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  • 黒木志穂 (Shiho Kuroki), NGP Associate Consultant

A brand is an enabler for sustainable innovation


Suga, the Prime Minister of Japan recently announced a commitment to his country achieving carbon neutrality by 2050. This will encourage significant changes in government policies, business and financial institutions in Japan.


Japan is heavily reliant on fossil fuels to generate electricity. Fossil fuels include oil, coal and liquefied natural gas, all of which emit a large amount of greenhouse gases and consequently contribute to global warming. A substantial effort has been made to increase the focus on renewable energy: power from renewable energy sources has grown on average by 22% from 2012 to 2017 thanks to a feed-in tariff policy. Renewable energy accounted for 19.2% of the total electricity generated in 2019.


Changes in government policy can be perceived as a risk for some companies, but for those who are willing to drive innovation, it is an opportunity. The change this time is a case of changing our behaviour patterns which began during the industrial revolution, and with which we have been familiar for over 200 years. It is a disruptive change.



Brands in Japanese renewable energy


There are several players in the Japanese market who want to turn these changes into a business opportunity by launching new renewable energy products.


Tokyo Electric Power Company (TEPCO) is the largest electricity supplier in Japan, with a market share of 29.1% in 2019-2020. They own a brand called ‘Aqua Energy 100’, which sources 100% of its electricity from hydraulic power. It undoubtedly attracts consumers who want to achieve a net-zero carbon footprint for their electricity usage.


How are they building the new brand?


Aqua Energy 100 chose to be a brand endorsed by TEPCO, a supplier associated with a long-standing legacy and a government that backed them during the Second World War. It is wise of Aqua Energy 100 to leverage TEPCO’s credibility as an infrastructure provider, however, their brand presence is not strong. Using the ‘House of Brands’ structure, they could have highlighted the creation of a new relationship between electricity and the environment by building a more independent and stronger brand. This would have inspired consumers to change their behaviour when it comes to choosing an energy supplier.


Aside from its brand architecture, Aqua Energy 100 needs to improve every aspect of its brand experience, from choice of tariffs and customer service to the supplier switch-over process. At the moment, customer service and the switching process are handled by TEPCO. Furthermore, innovation is needed in order to be able to lower the price of sustainably sourced electricity enough to compete with the price of the energy derived from fossil fuels supplied by TEPCO at least, even though some consumers are willing to pay a premium to support green energy.


There are sustainable brands that are good at communicating. An example is ‘Shizen Denki’ (meaning ‘’natural electricity’). Founded in 2011 after the Great East Japan Earthquake, this brand wanted to lead the way in creating a sustainable future. In terms of brand communication, their friendly typography is accompanied by the tagline ‘We can create the world with 100% renewable energy’. Shizen Denki not only provides clear information about their tariffs and the process required to change supplier, they also communicate their purpose, mission and services very well. It was their storytelling that drew my attention; renewable energy suppliers are not as common in Japan as in Europe and so they tell the story of why they established the company and use customer testimonials to communicate how renewable energy benefits the environment.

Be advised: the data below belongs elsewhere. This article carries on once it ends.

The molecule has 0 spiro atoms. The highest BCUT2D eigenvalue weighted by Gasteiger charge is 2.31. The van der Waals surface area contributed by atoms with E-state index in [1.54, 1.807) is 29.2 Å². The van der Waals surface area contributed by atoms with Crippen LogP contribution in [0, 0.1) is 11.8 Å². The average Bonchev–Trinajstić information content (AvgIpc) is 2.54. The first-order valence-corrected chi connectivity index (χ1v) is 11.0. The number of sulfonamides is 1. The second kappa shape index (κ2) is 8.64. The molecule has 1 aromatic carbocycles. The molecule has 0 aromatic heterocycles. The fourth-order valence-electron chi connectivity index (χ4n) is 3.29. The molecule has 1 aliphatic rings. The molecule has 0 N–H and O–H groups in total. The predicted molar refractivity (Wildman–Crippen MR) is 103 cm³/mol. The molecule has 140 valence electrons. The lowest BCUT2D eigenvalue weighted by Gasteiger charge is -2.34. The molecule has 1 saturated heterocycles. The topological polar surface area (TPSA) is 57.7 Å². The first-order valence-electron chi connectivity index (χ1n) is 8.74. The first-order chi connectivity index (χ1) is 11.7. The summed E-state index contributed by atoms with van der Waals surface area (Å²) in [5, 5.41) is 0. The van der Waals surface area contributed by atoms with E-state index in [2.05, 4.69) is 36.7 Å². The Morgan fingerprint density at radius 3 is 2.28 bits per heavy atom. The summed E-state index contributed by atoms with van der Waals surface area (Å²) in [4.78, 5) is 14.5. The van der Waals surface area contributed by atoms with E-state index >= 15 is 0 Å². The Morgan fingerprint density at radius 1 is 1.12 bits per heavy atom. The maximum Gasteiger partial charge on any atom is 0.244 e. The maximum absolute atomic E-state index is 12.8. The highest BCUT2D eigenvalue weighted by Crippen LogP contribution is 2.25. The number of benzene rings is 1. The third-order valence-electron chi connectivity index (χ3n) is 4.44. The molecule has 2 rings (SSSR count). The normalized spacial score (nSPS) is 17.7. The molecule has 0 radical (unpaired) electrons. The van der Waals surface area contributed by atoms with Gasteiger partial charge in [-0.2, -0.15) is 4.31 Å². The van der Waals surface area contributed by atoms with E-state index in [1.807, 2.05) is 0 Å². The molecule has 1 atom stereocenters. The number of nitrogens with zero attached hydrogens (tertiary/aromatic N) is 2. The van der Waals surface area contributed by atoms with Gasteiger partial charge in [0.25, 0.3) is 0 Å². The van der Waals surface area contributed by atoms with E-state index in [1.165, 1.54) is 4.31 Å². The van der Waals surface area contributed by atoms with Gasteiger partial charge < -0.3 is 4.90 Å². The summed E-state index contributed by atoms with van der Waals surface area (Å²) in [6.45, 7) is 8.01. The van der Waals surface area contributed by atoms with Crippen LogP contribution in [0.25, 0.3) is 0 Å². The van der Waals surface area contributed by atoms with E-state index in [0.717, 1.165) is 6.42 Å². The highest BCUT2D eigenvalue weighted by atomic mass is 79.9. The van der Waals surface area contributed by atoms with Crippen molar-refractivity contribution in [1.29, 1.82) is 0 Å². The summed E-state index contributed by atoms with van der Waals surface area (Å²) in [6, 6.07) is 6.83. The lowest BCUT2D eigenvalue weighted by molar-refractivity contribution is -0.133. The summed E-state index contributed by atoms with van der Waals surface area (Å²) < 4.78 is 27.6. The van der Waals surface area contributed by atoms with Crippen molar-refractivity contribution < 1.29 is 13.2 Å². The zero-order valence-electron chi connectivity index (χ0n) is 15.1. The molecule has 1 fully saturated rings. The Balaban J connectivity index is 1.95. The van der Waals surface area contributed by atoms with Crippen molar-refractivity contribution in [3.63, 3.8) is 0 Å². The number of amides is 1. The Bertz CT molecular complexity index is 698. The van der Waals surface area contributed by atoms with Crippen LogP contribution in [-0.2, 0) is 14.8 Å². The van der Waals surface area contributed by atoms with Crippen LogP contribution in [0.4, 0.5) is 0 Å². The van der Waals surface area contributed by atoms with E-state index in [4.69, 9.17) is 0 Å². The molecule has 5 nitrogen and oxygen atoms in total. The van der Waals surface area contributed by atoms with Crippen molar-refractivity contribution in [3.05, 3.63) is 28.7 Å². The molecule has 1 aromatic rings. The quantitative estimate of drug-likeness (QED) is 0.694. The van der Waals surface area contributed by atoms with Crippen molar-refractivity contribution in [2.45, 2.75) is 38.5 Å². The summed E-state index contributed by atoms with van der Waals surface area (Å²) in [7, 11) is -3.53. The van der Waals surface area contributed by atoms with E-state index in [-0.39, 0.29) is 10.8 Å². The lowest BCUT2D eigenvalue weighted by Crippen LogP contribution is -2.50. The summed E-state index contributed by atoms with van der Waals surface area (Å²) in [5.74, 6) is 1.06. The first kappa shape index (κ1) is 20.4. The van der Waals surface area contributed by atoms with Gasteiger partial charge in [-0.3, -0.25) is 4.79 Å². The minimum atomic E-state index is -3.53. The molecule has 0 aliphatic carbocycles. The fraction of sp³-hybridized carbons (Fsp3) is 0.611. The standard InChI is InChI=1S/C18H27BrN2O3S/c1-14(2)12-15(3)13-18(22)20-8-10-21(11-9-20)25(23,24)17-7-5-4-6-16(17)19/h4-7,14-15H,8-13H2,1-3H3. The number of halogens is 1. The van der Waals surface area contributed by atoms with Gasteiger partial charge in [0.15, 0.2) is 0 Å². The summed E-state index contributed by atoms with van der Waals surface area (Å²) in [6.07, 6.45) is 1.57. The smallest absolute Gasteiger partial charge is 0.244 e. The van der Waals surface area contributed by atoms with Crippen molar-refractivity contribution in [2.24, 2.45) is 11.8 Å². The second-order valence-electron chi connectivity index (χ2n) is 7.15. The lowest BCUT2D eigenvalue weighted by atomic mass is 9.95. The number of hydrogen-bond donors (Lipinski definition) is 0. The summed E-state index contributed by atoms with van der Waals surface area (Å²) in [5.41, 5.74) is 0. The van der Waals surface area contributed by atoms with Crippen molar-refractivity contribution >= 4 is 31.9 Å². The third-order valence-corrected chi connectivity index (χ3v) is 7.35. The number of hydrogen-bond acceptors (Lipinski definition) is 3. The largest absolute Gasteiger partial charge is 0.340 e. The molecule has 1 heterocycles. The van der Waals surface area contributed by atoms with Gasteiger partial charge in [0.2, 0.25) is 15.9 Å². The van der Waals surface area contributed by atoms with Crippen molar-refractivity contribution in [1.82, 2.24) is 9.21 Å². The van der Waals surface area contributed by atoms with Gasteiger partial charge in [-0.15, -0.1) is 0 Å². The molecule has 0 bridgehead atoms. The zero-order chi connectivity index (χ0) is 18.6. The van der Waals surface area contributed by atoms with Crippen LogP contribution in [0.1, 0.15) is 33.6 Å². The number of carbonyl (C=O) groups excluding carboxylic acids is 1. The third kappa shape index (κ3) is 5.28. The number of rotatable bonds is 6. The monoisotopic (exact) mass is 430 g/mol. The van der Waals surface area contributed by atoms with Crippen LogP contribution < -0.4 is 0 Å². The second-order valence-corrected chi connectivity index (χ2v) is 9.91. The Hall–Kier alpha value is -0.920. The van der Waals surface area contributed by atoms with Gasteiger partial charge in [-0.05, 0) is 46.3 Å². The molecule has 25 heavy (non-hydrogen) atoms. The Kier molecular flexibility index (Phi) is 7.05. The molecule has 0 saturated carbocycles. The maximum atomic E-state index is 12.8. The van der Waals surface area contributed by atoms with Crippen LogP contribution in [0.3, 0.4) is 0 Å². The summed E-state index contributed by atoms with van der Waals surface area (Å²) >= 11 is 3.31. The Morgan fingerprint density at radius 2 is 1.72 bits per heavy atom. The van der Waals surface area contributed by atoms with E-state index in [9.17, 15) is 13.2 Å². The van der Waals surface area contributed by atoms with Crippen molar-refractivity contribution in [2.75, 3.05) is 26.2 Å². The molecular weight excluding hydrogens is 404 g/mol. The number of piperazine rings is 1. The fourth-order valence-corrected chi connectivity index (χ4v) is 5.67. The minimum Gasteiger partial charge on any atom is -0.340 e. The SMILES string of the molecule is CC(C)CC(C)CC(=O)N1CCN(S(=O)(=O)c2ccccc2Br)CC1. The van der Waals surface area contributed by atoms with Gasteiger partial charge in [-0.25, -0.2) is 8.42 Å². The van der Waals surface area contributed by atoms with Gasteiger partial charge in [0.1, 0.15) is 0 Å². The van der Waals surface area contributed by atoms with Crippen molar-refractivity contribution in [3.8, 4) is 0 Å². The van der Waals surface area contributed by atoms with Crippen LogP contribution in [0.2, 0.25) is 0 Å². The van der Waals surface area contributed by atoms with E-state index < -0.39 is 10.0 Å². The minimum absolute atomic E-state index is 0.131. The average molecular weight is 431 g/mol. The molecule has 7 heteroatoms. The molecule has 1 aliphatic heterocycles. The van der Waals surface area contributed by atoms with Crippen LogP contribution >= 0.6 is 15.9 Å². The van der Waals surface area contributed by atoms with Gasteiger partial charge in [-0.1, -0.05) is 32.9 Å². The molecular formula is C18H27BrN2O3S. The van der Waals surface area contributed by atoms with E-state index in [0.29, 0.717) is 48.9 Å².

Brands in British renewable energy


One of the good examples of renewable energy usage is the UK where 37.1% of the total electricity generated came from renewable sources in 2019.


The energy supplier Bulb launched in 2013, with a clear intention to disrupt the electricity supplier market, which was dominated at the time by six suppliers known as the 'Big Six’.


Bulb’s brand strategy and its execution, especially in terms of user experience, is excellent. The reason why this company exists is to be ‘an inspiration in the energy sector’. Bulb is the perfect name for a company to reflect the purpose. Their pink and navy logo stands out from those of the ‘Big Six’ and their hand-drawn graphics convey their approachable and friendly personality. Their website has been designed to clearly communicate their approach: simple, friendly and honest. This approach also applies to their tariffs, which are uncomplicated and do not include hidden costs such as an exit fee. Their emails include the use of engaging animations which fosters a greater connection between Bulb and its customers.


You cannot see their product (electricity) and may not always interact with their staff, however, Bulb proves that offering a great customer experience via a digital channel can build a distinctive brand which is disrupting the market and creating the new normal of the future.



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